What is Diabetes?
A person is considered to be suffering from diabetes (Diabetes mellitus) when his/her blood sugar level remains abnormally high either because the body does not produce insulin or produces only insufficient quantity of it or because the body is unable to make efficient use of the insulin that is produced. If left untreated, the prolonged presence of excessive sugar in the blood can damage eyes, kidneys, nerves, and even the heart. It may also lead to coma and death. See WHO and DRI for further information.
There are three prominent varieties of diabetes that we usually come across. The first two are presently called Type 1 and Type 2, and the third, Gestational diabetes. In all cases the blood sugar level increases above safe level, which is known as hyperglycemia. The opposite of hyperglycemia is hypoglycemia, which is a condition that is caused by sugar depletion in the blood (see the bottom of this page).
Type 1 Diabetes
In Type 1 diabetes, which is an uncommon form, the endocrine gland pancreas either does not produce any insulin at all or produces very little. In rare cases, babies are born without pancreas; but in most cases the insulin-producing pancreatic cells in islets of Langerhans get destroyed later through autoimmune disorder.
While Type 1 diabetes cannot be prevented or cured as of now, its harmful effect on the person can be effectively controlled so that one may lead a normal life. Therefore patients afflicted with Type 1 should take it as a deficiency rather than a disease, and look for ways and means to overcome this deficiency. Daily administration of insulin under expert medical supervision and wise diet regimen are required.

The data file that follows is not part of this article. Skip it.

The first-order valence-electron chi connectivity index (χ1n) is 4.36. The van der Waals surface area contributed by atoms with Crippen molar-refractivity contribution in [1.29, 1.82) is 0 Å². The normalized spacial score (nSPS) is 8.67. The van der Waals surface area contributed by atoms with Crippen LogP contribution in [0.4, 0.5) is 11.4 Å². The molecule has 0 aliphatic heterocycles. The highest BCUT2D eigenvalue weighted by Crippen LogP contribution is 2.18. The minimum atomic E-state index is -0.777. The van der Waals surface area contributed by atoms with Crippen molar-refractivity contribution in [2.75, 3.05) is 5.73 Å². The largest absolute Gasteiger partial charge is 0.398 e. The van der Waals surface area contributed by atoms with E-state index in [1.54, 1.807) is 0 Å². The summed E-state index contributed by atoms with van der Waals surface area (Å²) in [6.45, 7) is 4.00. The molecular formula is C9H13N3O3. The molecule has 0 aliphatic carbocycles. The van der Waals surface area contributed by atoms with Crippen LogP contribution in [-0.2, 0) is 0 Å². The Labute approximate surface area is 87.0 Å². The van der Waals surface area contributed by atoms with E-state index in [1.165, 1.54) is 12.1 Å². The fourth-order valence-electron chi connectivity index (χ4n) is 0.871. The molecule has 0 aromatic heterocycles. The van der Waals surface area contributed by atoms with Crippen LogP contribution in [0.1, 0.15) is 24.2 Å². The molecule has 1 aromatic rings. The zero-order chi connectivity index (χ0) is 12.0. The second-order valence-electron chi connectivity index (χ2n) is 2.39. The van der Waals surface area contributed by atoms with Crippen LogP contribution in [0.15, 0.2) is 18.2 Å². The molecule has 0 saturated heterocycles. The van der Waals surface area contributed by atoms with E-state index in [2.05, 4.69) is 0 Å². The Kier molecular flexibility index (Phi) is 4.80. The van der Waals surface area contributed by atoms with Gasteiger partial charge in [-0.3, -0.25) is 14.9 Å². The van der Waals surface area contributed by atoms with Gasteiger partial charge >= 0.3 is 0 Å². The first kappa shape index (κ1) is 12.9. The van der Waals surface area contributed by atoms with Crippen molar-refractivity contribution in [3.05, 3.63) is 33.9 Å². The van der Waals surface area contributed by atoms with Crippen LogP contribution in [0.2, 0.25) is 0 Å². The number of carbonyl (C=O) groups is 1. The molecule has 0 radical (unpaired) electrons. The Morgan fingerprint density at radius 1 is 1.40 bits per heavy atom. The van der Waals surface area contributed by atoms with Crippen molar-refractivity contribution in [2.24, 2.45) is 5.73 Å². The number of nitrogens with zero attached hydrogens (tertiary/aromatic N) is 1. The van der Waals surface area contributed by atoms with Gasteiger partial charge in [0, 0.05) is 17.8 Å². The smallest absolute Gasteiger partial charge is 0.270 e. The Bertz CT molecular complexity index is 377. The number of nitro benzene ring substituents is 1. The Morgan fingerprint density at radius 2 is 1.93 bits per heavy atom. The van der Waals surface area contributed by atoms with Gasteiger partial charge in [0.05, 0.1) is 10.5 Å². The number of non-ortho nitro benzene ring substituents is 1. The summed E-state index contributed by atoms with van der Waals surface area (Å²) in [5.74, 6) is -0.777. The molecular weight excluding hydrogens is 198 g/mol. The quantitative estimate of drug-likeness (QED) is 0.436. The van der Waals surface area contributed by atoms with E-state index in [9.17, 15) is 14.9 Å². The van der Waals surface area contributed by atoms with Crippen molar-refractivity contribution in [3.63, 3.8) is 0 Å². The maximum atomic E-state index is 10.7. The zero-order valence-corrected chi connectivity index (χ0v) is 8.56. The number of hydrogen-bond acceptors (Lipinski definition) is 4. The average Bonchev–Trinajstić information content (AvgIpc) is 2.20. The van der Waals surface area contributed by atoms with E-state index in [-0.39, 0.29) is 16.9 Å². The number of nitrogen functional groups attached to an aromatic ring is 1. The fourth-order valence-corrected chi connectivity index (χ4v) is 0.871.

Consult your doctor for medical advice and treatment.
Type 2 Diabetes
In Type 2 diabetes, which is most common, the pancreas is usually active, but the body resists proper utilization of glucose by various tissues of the body; and also resists muscles and liver from storing excess glucose for need-based utilization. About 90% of those who suffer from diabetes have Type 2 diabetes (WHO).
Obesity and insufficient physical exercise are attributed to be two major causes of Type 2 diabetes according to WHO, NDIC and other sources. Unbalanced food consumed in excess of the daily metabolic requirement can cause obesity. Obesity, scant physical exercise and stress/tension are known to induce the body to inhibit normal utilization of blood sugar, causing Type 2 diabetes (multiple sources).
Emotional excitement, too has been found to be an important factor for raising blood sugar in addition to raised blood pressure and pulse rate (see Don P. Morris).
Prevention, control and treatment